Monday, September 19, 2011
'Othello' grapes in my potager
I canned grape juice, tomato sauce, and salsa this weekend. Started some apple cider. I made sun-dried tomatoes with garlic and basil in olive oil. I still have two very big bowls of tomatoes to can and apples to make into sauce. I have a basket of green peppers, some sort of hot, some not. I will probably chop or slice and freeze those, an easy way out as they don't even need blanching. I thought I had a plethora of canning jars, but I am down to about 6 large-mouthed quarts and a few stray others.
This weekend, my brother and sister-in-law have been concentrating on grape juice using a juice steamer. I will have to find out how that went. My brother says the harvest was one of the biggest he has had. His are Concord grapes planted on the old wind-driven water pumping windmill his historic homestead.
The grapes were there before he bought the property and have outlived the removal of the working parts of the drive that would have drawn up the water from the well. My sister-in-law has spoken of restoring it into a functional piece sometime in the future. A lot of expense for something that would be a novelty at best providing drinking water for her only livestock, a trio of donkeys.
Now, it forms the climbing structure for her grapes, however. Grapes that my brother had to harvest using a 16 foot ladder, wisely foregoing the tiny metal ladder running up the frame of the windmill.
Many people harvest what we call "fox" grapes which grow wild and can have a "foxy" taste. Some are lucky enough to have 'King of the North'. I have 'Othello', a true wine grape, and are a bit sweeter than the Concords. We have planted 'Reliance', a seedless red grape in the family garden for future eating as table grapes. We had five grapes this year,which the nephews declared very good with their 2-year-olds chant of "more, more!"
This year my pollination was hampered by the late bloom and rambunctious grow of leaves at the crucial point of pollination. On my two vines, I had ample set of grape bunches, but the number of grapes per bunch was down. Also a dry August affected the end size. My brother received two generous showers which my village missed out on entirely in August.
I had enough grapes to can just four quarts of juice.
I tried a new method. Last year I used an easy cold pack method:
1 1/2 cups of grapes, washed, and destemmed
1/2 cup sugar
Boiling water to fill within 1/4 of the rim.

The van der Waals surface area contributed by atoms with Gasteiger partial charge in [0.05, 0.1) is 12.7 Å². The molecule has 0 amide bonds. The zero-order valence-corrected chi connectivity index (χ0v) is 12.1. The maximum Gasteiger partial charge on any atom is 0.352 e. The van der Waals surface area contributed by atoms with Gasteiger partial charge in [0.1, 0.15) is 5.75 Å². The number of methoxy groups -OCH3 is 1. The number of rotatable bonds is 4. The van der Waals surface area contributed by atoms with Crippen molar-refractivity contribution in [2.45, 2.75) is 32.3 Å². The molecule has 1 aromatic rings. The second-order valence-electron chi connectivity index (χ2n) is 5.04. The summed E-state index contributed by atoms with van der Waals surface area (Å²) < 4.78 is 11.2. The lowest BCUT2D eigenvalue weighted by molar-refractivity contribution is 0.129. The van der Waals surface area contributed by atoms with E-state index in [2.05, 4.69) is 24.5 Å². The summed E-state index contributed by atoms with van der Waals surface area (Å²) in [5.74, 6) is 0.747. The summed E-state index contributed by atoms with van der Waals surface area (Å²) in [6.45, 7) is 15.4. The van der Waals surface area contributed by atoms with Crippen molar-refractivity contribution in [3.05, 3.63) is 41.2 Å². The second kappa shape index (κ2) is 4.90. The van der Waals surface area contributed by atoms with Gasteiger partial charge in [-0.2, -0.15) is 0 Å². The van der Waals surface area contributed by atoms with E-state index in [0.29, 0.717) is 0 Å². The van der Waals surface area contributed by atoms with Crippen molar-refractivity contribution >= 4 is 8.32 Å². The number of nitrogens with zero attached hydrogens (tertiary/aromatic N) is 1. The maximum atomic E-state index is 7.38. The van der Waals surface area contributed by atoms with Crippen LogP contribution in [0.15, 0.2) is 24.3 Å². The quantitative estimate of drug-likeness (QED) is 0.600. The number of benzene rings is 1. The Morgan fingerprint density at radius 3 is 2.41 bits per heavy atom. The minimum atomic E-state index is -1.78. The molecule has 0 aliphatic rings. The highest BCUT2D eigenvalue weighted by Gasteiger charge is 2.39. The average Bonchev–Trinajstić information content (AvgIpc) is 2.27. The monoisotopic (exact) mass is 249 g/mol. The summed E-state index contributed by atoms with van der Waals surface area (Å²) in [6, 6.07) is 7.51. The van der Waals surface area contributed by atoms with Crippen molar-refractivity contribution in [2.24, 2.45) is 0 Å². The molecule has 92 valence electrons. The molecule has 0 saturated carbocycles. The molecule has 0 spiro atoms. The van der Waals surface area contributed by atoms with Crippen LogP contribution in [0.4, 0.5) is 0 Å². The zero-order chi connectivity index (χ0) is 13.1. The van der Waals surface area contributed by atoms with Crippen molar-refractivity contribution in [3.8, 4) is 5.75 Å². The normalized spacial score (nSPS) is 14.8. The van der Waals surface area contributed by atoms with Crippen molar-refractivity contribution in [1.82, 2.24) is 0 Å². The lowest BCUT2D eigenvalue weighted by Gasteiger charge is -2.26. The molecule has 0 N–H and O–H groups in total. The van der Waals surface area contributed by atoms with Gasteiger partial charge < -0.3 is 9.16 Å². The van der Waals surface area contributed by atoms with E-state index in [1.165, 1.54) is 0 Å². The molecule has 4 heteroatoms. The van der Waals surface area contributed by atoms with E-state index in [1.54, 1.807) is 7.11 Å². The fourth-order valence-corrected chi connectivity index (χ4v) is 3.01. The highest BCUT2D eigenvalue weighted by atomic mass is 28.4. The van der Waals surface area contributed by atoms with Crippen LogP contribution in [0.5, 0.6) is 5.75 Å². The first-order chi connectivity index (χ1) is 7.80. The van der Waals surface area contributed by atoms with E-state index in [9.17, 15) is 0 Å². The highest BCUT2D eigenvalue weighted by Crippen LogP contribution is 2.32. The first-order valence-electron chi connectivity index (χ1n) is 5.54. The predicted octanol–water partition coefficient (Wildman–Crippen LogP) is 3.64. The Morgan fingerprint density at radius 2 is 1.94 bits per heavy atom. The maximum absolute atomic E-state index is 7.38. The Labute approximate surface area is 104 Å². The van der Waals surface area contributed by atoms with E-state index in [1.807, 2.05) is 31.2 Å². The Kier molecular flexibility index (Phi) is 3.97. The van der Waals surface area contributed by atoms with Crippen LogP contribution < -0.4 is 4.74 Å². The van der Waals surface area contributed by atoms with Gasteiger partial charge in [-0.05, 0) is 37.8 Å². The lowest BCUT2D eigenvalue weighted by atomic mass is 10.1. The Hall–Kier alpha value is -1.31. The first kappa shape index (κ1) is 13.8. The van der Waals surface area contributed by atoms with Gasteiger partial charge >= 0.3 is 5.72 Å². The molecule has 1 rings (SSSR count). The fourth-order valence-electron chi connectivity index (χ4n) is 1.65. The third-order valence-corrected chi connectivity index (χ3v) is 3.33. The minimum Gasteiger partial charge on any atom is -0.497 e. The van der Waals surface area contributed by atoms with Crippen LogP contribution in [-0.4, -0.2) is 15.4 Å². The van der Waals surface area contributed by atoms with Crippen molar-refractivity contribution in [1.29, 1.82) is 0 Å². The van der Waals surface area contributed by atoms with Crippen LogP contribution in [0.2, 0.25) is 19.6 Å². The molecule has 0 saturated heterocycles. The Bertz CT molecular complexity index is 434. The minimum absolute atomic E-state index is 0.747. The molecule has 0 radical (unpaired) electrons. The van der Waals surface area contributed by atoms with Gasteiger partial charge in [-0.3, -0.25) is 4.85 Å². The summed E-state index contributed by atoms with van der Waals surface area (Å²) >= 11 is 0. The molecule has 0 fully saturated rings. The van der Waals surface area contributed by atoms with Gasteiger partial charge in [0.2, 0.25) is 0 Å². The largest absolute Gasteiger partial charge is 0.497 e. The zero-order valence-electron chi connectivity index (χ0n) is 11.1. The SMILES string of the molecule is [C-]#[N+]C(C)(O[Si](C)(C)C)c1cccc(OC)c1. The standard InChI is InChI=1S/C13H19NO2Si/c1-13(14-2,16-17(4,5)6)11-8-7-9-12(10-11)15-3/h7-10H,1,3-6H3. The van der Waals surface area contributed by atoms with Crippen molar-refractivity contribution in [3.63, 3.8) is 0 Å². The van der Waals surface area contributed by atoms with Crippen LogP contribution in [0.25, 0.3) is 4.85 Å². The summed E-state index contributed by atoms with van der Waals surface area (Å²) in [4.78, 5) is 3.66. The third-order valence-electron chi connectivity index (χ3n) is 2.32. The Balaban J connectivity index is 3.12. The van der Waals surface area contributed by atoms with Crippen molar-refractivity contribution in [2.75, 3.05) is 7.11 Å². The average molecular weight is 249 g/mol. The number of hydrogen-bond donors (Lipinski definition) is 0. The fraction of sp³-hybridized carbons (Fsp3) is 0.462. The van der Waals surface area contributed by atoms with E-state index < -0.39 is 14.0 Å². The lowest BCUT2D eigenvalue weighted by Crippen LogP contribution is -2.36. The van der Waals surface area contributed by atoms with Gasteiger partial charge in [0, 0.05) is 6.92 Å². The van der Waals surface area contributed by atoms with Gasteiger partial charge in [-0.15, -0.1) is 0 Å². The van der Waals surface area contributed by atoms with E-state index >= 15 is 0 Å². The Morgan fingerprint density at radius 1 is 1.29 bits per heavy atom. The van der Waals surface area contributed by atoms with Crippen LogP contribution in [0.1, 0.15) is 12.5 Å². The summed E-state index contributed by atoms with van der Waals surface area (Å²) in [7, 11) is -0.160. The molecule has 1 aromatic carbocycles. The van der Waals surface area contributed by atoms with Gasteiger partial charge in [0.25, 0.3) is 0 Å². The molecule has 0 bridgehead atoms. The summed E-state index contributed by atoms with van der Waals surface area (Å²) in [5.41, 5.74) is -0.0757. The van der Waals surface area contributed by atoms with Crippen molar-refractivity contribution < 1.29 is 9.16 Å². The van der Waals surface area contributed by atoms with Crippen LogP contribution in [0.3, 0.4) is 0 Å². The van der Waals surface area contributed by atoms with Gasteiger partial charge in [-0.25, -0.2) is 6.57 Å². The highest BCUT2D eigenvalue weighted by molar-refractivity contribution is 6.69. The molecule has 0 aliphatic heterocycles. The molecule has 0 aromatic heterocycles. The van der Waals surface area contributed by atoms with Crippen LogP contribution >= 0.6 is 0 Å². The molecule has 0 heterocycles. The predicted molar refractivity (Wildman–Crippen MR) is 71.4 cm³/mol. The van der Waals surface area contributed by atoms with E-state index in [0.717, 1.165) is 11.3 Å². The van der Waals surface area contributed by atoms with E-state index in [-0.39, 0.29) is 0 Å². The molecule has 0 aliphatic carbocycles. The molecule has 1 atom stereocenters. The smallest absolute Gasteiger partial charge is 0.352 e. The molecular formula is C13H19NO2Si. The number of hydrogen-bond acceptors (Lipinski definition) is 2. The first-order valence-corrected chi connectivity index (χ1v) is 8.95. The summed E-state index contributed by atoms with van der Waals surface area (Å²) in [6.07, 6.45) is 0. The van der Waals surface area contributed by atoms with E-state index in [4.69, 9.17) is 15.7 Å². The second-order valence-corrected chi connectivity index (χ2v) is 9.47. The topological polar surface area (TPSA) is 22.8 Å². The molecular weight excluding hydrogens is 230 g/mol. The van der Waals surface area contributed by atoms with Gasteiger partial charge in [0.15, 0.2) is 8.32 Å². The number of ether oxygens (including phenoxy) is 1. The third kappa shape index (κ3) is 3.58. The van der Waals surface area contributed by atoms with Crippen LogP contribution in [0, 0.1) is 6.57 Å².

Adjust two piece caps and lids and use a boiling water canning method for 15 minutes.
This is quick and easy, but requires some very messy decanting for not a lot of drinkable juice.
This year, I tried a slightly different spin on a couple different recipes, which is probably not advisable by the USDA.
Grapes like apples have pectin. Pectin separates out when fruit is brought to boiling. Pectin is good if you want it for making jellies and such. It is not good when you want to make good quality juices. Problem is, boiling is how you can juice and sterilize and pasterize.
So how do you get around boiling and the sediment it causes in the juice, which is not esthetically pleasing to the drinker?
The boiling water bath canning method makes use of boiling to set the seal. Everything is boiling, air is forced out, taking care of bacteria that need air to proliferate. The bacteria that don't need air are dealt with by use of proper pH. The proper pH is typically provided by a combination of lemon juice, 5% vinegars, salts, and sugar. This is why the weighs and measures in recipes are so important. It is also why only certain food items can be boiling water canned, others need pressure canning. It is also why with the advent of low-acid tomatoes the USDA recommends adding two tablespoon of lemon juice to each quart of tomatoes when canning them in a boiling water bath (one Tablespoon per pint).
So my method requires grapes to be simmered until they are soft enough to put through a food mill. It also requires they are brought to a minimum of 165 degrees for at least 10 seconds. (The USDA has found 6 seconds at 165 degrees sufficient to pasterize grapes, knocking out a whole host of pathogens.)
I then worked out the math on the proportions of sugar and boiling water that I would use if I canned my grapes using the cold pack method. This I compared to the syrup recipe found in the 'Ball Blue Book of Preserving' and found it to be in the medium weight syrup range. To be on the safe side, I added two tablespoons of lemon juice to each quart, as well. I canned the quarts in a boiling water bath for 15 minutes.
Looking at my grape juice, I think there will be some of the pectin sediment that will settle out. Given the intensity of the grape juice, I would guess this concentrate will be diluted 1:1 with cold water when drinking, yielding much more volume of drinkable juice and a tastier product.
The alternative to this would be decanting prior to canning and two or more runs through a juice bag strainer. This method requires two or more days and a lot of handling of the product which can always provide additional steps for the introduction of bacteria and other pathogens.
Just a note, I did have just a couple seeds that the food mill allowed to slip in that I did not manage to remove, but no skins, and for the most part no seeds.
2011 juice on left, last year's vintage on the right.